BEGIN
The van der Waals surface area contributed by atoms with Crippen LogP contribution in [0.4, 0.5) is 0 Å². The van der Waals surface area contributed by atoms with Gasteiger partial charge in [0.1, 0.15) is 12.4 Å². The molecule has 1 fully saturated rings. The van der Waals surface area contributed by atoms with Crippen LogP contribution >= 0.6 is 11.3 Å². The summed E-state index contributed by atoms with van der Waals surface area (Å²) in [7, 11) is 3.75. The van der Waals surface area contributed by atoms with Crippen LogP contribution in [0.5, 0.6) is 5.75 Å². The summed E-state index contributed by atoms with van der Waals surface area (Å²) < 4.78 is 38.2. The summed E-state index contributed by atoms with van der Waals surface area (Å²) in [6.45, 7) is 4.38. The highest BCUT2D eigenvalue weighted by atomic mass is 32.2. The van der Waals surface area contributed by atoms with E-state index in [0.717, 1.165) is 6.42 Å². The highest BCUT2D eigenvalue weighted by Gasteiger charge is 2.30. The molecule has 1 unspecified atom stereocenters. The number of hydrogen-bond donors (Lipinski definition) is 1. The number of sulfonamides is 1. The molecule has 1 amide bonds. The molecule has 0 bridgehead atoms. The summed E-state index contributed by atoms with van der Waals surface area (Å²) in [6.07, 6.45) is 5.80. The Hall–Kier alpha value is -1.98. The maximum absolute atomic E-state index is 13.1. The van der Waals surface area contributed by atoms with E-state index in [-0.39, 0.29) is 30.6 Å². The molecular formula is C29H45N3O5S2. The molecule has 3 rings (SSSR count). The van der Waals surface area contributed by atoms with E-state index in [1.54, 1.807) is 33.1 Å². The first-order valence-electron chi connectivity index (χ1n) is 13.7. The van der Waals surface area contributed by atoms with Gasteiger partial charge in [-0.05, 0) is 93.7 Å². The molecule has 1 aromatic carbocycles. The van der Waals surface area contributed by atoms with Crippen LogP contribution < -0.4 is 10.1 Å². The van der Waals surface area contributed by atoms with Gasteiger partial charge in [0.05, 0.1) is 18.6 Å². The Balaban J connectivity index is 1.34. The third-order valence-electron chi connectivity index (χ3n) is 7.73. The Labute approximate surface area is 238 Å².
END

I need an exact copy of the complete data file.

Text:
The van der Waals surface area contributed by atoms with Crippen LogP contribution in [0.4, 0.5) is 0 Å². The van der Waals surface area contributed by atoms with Gasteiger partial charge in [0.1, 0.15) is 12.4 Å². The molecule has 1 fully saturated rings. The van der Waals surface area contributed by atoms with Crippen LogP contribution >= 0.6 is 11.3 Å². The summed E-state index contributed by atoms with van der Waals surface area (Å²) in [7, 11) is 3.75. The van der Waals surface area contributed by atoms with Crippen LogP contribution in [0.5, 0.6) is 5.75 Å². The summed E-state index contributed by atoms with van der Waals surface area (Å²) < 4.78 is 38.2. The summed E-state index contributed by atoms with van der Waals surface area (Å²) in [6.45, 7) is 4.38. The highest BCUT2D eigenvalue weighted by atomic mass is 32.2. The van der Waals surface area contributed by atoms with E-state index in [0.717, 1.165) is 6.42 Å². The highest BCUT2D eigenvalue weighted by Gasteiger charge is 2.30. The molecule has 1 unspecified atom stereocenters. The number of hydrogen-bond donors (Lipinski definition) is 1. The number of sulfonamides is 1. The molecule has 1 amide bonds. The molecule has 0 bridgehead atoms. The summed E-state index contributed by atoms with van der Waals surface area (Å²) in [6.07, 6.45) is 5.80. The Hall–Kier alpha value is -1.98. The maximum absolute atomic E-state index is 13.1. The van der Waals surface area contributed by atoms with E-state index in [-0.39, 0.29) is 30.6 Å². The molecular formula is C29H45N3O5S2. The molecule has 3 rings (SSSR count). The van der Waals surface area contributed by atoms with E-state index in [1.54, 1.807) is 33.1 Å². The first-order valence-electron chi connectivity index (χ1n) is 13.7. The van der Waals surface area contributed by atoms with Gasteiger partial charge in [-0.05, 0) is 93.7 Å². The molecule has 1 aromatic carbocycles. The van der Waals surface area contributed by atoms with Crippen LogP contribution < -0.4 is 10.1 Å². The van der Waals surface area contributed by atoms with Gasteiger partial charge in [0.05, 0.1) is 18.6 Å². The Balaban J connectivity index is 1.34. The third-order valence-electron chi connectivity index (χ3n) is 7.73. The Labute approximate surface area is 238 Å².